ROBOTS could help create more jobs for humans and increase employment levels, according to a professional working in the field of robotics.
Contrary to reports saying jobs are at risk of computerisation, Philip Graves of GWS Robotics in Queen Charlotte Street, Bristol, believes it could in fact lead to new opportunities.
Philip, who has been computer programming since the 1980s and studied economics in Sweden, said: “There is something of a panic about the risk of human jobs being taken by robots in the future.
“But history shows us that when advances in technology take away jobs in some areas, it creates opportunities elsewhere.
“Robots will always be most useful doing the most boring, repetitive, mechanical and dangerous jobs. This should be of real human benefit – freeing employees from unpleasant working conditions.
“The workers will probably go on to find nicer employment elsewhere. Robots will need development, programming, servicing and monitoring, all which have to be done by people.”
A study by researchers at Oxford University and Deloitte said about 35 per cent of current jobs in the UK are at high risk of computerisation over the next 20 years – with retail and transport sectors most vulnerable.
But a more recent study by the accountancy firm has painted a more positive picture.
It found that while technology has potentially contributed to the loss of over 800,000 lower-skilled jobs, there was evidence it had helped create nearly 3.5 million higher-skilled ones.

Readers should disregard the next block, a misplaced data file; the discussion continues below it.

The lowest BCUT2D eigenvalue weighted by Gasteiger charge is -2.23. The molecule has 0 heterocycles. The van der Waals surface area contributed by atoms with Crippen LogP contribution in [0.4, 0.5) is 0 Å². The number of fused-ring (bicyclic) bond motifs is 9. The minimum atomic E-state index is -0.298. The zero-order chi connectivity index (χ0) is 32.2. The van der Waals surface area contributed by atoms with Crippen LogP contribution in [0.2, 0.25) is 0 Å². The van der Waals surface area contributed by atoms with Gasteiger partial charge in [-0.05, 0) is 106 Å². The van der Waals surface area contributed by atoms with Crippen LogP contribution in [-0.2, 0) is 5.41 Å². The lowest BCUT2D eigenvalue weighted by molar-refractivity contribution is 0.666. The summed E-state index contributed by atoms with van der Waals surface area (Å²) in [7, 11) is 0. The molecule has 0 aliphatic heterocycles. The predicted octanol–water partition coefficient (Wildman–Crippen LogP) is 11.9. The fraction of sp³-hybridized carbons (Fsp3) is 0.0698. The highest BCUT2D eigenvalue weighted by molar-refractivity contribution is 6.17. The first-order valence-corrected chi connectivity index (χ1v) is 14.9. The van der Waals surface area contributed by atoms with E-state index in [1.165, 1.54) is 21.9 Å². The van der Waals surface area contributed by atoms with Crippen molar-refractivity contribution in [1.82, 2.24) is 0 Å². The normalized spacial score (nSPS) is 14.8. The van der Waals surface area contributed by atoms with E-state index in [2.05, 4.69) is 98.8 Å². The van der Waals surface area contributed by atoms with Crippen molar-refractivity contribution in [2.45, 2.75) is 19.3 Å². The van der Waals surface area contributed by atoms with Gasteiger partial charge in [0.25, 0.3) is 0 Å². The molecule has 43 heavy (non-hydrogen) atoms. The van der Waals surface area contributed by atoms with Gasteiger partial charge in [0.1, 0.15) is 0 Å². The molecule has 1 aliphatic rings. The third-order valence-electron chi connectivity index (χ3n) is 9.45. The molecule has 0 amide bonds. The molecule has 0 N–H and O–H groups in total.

It reported each of the new jobs paid, on average, around £10,000 more per annum than the one lost.
Philip, a digital copywriter and marketer with GWS Robotics and its sister design and digital marketing company GWS Media, added: “Automated technology has been under continual development since the dawn of the industrial revolution in the 19th century.
“But when jobs are lost to machinery they are often replaced with new ones in other sectors, mainly the service economy.”
Where the Luddites once feared weaving machines, today cashiers may be worried about their jobs with the introduction of self-service check-outs.
But a study of census results in England and Wales has found technology has created more jobs than it destroyed –albeit in different sectors.
In 1841, 36 per cent of jobs were in manufacturing, 22 per cent in agriculture and fishing and 33 per cent in services.
By 2011, only nine per cent of jobs were in manufacturing, one per cent in agriculture – but a whopping 81 per cent in services.
But Philip warns there could be job cuts in the short term and advises businesses to keep up with developing technology.
The father-of-one who lives in Upper Knowle said: “It’s important that social policy supports individuals and communities affected by employment loss and invests in retraining schemes and economic regeneration programmes.
“But the labour economy will rebalance itself in the medium-to-long run.”